Onyango Obama of Framingham has a drunken driving case, a deportation order, and a half-nephew who is president of the United States. So when, this week, an immigration appeals court granted a new hearing for the Kenyan-born liquor store employee so that he might avoid going back to a country in which he hasn’t lived for 50 years, some eyebrows were raised. They needn’t have been: There’s no evidence of any special treatment for the 68-year-old Obama, who is half-brother of the president’s late father. And after a half-century in the United States, the man deserves every chance to plead his case.

The court ruled that Obama’s case may have been prejudiced by inadequate legal counsel, without elaborating. The claim may have stemmed from his failure to challenge an earlier deportation order. If he had obtained legal status at that time, the drunken-driving offense in 2011 would not have required him to leave the country. The court will now hear whether Obama’s case was prejudiced by his lawyer’s mistake.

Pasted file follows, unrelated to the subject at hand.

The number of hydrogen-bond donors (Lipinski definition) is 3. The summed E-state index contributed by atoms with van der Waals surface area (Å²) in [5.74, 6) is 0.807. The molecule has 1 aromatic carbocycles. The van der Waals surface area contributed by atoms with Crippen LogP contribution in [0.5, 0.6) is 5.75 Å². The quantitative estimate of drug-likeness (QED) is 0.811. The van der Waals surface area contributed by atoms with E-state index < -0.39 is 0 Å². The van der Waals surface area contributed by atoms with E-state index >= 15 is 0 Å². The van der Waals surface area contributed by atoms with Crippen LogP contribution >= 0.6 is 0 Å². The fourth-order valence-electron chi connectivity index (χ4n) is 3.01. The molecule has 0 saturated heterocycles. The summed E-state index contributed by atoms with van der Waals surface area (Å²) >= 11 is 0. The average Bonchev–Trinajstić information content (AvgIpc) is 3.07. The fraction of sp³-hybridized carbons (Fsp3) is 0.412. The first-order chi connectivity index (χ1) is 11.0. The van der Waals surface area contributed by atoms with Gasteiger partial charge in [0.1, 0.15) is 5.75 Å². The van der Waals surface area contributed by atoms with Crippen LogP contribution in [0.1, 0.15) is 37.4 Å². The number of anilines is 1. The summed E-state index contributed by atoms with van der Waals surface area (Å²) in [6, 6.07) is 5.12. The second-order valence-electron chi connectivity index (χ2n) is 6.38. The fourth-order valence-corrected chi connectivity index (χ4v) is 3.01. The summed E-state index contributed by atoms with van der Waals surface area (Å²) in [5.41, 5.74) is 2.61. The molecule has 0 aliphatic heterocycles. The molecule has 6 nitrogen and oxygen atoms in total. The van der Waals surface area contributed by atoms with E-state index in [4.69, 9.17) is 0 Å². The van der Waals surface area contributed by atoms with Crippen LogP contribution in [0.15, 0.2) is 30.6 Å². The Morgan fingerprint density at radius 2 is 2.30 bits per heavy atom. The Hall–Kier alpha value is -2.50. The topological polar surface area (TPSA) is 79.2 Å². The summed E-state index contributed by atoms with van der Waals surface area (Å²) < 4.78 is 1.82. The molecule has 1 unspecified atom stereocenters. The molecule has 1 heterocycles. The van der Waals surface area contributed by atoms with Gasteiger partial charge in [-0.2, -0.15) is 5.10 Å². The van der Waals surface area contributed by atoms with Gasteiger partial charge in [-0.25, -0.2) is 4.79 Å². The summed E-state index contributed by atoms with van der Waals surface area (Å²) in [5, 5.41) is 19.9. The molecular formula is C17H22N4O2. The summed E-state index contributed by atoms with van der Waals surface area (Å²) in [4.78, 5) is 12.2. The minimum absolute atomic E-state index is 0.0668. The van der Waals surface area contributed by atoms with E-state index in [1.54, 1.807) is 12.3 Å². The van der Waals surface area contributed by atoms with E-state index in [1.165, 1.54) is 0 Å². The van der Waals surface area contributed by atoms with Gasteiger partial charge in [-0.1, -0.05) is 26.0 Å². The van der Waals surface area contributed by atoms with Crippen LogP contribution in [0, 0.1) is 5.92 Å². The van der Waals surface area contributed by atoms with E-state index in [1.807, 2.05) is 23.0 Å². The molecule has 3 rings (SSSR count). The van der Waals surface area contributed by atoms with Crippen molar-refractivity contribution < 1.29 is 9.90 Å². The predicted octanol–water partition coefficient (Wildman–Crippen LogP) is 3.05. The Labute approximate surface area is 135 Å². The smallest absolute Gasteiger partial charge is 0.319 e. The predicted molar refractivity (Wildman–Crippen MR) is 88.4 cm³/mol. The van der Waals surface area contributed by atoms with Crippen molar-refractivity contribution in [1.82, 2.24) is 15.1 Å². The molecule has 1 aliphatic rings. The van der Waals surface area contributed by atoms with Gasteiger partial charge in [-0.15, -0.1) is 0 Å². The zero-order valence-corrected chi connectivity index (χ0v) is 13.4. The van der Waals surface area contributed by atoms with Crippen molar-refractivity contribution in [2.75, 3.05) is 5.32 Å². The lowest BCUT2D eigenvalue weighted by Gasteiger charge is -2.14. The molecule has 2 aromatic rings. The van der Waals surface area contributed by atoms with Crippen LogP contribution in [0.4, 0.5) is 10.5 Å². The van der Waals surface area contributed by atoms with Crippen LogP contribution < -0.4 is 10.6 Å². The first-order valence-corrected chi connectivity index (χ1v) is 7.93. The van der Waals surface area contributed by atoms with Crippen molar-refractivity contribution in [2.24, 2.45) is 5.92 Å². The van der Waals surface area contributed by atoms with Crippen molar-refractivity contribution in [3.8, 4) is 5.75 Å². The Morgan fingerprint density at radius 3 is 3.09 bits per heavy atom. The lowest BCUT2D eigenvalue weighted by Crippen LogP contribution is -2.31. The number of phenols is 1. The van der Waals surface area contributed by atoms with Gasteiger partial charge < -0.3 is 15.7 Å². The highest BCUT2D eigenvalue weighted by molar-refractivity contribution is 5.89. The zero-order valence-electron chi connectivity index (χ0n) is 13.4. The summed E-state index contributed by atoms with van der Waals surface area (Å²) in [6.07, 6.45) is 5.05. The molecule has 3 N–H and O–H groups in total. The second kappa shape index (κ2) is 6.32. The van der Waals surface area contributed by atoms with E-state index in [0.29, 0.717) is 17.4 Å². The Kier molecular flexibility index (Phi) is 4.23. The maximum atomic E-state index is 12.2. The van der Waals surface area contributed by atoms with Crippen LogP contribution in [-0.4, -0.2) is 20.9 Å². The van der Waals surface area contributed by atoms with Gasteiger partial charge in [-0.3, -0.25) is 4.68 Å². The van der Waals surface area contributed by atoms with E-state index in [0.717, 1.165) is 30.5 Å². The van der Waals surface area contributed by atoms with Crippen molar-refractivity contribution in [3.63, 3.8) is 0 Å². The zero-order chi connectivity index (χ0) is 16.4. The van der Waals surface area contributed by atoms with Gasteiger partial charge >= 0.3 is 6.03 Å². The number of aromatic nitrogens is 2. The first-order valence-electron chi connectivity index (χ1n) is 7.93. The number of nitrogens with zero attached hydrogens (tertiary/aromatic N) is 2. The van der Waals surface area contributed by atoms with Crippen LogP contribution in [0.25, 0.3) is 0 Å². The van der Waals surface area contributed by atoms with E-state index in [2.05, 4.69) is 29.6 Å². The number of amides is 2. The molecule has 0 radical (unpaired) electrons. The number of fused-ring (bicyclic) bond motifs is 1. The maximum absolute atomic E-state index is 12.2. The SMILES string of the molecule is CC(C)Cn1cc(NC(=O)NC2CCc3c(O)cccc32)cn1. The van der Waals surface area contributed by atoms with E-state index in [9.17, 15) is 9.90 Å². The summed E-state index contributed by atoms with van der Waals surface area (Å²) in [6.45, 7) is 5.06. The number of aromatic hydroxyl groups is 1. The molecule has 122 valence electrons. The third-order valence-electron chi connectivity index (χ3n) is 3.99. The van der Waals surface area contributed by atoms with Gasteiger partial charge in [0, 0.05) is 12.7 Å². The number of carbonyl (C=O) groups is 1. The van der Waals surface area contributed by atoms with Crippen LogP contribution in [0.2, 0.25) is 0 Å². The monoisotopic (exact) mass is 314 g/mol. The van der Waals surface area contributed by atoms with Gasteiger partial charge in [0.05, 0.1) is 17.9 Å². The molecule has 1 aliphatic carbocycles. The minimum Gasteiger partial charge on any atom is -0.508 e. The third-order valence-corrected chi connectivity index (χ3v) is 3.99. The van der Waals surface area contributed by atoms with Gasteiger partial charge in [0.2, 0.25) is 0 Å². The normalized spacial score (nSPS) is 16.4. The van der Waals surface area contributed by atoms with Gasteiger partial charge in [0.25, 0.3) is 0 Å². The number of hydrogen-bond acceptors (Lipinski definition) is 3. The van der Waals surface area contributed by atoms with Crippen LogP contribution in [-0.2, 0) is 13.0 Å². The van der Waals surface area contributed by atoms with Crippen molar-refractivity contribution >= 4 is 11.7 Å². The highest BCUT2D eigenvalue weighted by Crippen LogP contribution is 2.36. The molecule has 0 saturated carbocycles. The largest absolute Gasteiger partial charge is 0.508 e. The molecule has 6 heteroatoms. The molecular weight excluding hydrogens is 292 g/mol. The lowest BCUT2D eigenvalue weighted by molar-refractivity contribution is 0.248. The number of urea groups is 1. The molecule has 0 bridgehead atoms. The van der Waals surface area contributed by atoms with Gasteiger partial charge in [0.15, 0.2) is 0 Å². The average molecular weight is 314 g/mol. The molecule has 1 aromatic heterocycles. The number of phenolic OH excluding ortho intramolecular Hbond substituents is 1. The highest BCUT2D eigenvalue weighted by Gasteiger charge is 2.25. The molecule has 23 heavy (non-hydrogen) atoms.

All the attention surrounding the case of Onyango Obama raises inevitable questions about a system that threatens to deport a man who has lived here, relatively peacefully, for half a century, based on a single offense. Obama pleaded “sufficient facts” to the drunken-driving charge, meaning that if he follows certain court-ordered provisions for a year, the case will be stripped from his record.


If the immigration rules seem too fungible, that’s because they are. Without comprehensive reform of the status of illegal immigrants, and a clearer, fairer set of standards for deportation rulings, immigration courts are left to improvise based on the facts of each case. And, it turns out, one of those cases just happens to involve the president’s uncle.